Friday, January 22, 2016

Rail Regulators May be Asked to Look Into North American Freight and Intermodal Market

Accusations That Potential Mergers Were Deliberately Blocked by Operators
Shipping News Feature
NORTH AMERICA – Canadian Pacific (CP) are still pushing for a major shake-up in the North American rail freight and intermodal market arguing that the industry as it currently stands needs a comprehensive upheaval in order to support continued growth in the region’s economy. According to CP, there have been ‘a number of major US railroads who have stated publicly that they are organising a collective campaign to block significant mergers’. Included of course is CP’s repeatedly rejected offer to buy competitor Norfolk Southern (NS). In response to these supposed actions, CP has submitted a letter to the US Department of Justice, asking it to review the recent behaviour from the other railroads.

CP argues that, according to statements reported in the press, a number of large (Class 1) US railroads are concerned about the damage that increased competition from a CP-NS combination would have on ‘shareholder value’ and on their own profitability. In its letter, CP says that it is ‘concerned that these actions are being taken for the primary purpose of restraining trade in violation of Section 1 of the Sherman Act, and not for any legitimate purpose that would benefit the public or enhance competition in the US railroad industry’.

This of course ignores the fact that the NS Board has rejected the previous proposals, as detailed in our coverage in several articles over the past few months, stating that the offer was inadequate and would create substantial regulatory risks and uncertainties that are highly unlikely to be overcome, adding that a deal would not be in the best interest of the company and its shareholders.

It is unlikely that this is the last we will hear of the potential merger given the persistence shown so far by CP, whose attempt to merge with CSX last year dribbled to an end in October, and it looks to be a long year ahead for the North American railroad industry with regulators ever keen to sniff out a scandal, even as each side considers their options, with the likely outcome of any enquiry meaning shareholders somewhere being unhappy, be it Norfolk Southern’s complaining of an undervaluation, Canadian Pacific’s claiming over-pricing, or other railroads which could most likely see their value depressed.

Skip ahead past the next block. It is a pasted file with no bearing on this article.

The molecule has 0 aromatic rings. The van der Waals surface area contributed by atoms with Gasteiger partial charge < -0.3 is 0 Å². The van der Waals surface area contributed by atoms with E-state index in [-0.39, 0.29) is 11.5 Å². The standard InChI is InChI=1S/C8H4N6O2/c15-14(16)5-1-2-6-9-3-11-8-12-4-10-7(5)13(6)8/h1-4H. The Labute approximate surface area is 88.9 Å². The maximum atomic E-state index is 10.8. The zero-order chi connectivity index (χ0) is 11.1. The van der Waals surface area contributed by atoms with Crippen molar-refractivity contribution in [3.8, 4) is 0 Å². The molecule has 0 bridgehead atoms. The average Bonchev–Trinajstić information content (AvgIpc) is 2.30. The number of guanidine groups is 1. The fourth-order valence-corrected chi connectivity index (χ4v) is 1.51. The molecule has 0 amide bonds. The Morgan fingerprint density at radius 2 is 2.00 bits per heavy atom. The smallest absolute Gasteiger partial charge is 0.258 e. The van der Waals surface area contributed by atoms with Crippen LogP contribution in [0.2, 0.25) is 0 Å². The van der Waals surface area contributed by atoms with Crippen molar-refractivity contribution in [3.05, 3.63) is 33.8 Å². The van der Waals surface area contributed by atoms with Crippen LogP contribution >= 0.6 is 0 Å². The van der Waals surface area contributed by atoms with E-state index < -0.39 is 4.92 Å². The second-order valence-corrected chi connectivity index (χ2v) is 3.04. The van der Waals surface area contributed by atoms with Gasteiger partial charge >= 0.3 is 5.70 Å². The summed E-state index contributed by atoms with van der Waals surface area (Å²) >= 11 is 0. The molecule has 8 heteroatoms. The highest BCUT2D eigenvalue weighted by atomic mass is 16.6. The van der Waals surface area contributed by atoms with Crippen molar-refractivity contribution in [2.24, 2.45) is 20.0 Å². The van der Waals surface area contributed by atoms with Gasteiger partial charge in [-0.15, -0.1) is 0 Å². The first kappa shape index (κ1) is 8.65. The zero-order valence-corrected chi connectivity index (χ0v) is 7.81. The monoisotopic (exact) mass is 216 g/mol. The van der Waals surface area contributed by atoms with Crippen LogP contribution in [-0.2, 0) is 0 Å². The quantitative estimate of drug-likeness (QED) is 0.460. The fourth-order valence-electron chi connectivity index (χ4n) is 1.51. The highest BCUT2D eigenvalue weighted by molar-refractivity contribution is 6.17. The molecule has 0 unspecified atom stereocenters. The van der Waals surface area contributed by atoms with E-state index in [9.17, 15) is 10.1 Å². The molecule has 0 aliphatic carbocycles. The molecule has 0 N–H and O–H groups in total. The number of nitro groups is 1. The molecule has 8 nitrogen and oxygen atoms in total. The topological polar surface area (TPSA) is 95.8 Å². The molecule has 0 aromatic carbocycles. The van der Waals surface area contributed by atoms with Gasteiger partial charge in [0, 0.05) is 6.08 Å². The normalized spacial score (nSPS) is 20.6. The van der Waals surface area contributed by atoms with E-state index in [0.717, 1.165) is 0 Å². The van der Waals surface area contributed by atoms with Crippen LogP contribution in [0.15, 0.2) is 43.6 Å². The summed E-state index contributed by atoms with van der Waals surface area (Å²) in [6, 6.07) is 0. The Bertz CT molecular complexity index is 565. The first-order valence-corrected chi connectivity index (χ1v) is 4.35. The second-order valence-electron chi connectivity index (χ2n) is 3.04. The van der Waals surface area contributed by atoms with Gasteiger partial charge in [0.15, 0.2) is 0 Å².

Once again outlining all the benefits it believes a merger between CP and NS could bring to the industry, CP has released two white papers in the past 10 days in an attempt to address some of the concerns NS and its shareholders show, following the recent third rejection just before Christmas, which saw NS turn down a proposal for $32.86 in cash, a fixed exchange ratio of 0.451 shares in a new company that would own Canadian Pacific and Norfolk Southern, and 0.451 of a Contingent Value Right.

CP’s first white paper of 2016, ‘A 21st Century Railroad for a 21st Century Economy’ focuses on the need to change the status quo in the railroad industry. It concludes that consolidation is the way to go in order to grow the industry and the economy, ending that ‘without industry consolidation, however, future service disruptions are a certainty’. One major service disruption the company hopes to alleviate is the focus of the second white paper. Currently, trains interchanged in Chicago are broken apart and rebuilt in yards within the city and then delivered to receiving carriers, a process involving multiple interchanges between multiple carriers in multiple yards. This causes significant delays and problems in the area.

This second white paper concludes with CP suggesting that a combined CP-NS network will reduce congestion in Chicago and free up capacity for other railways, by diverting hand-offs between railways to underutilised hubs outside the city and reducing processing in yards within the city. Canadian Pacific claims it sees a real opportunity to make a meaningful contribution to address the congestion in Chicago while significantly improving service for diverted traffic, resulting in a stronger and more resilient rail network, better able to avoid and recover from future service disruptions, a suggestion sniffed at by its intended partner.

Photo: CP’s plans for CSX and perhaps also NS have derailed.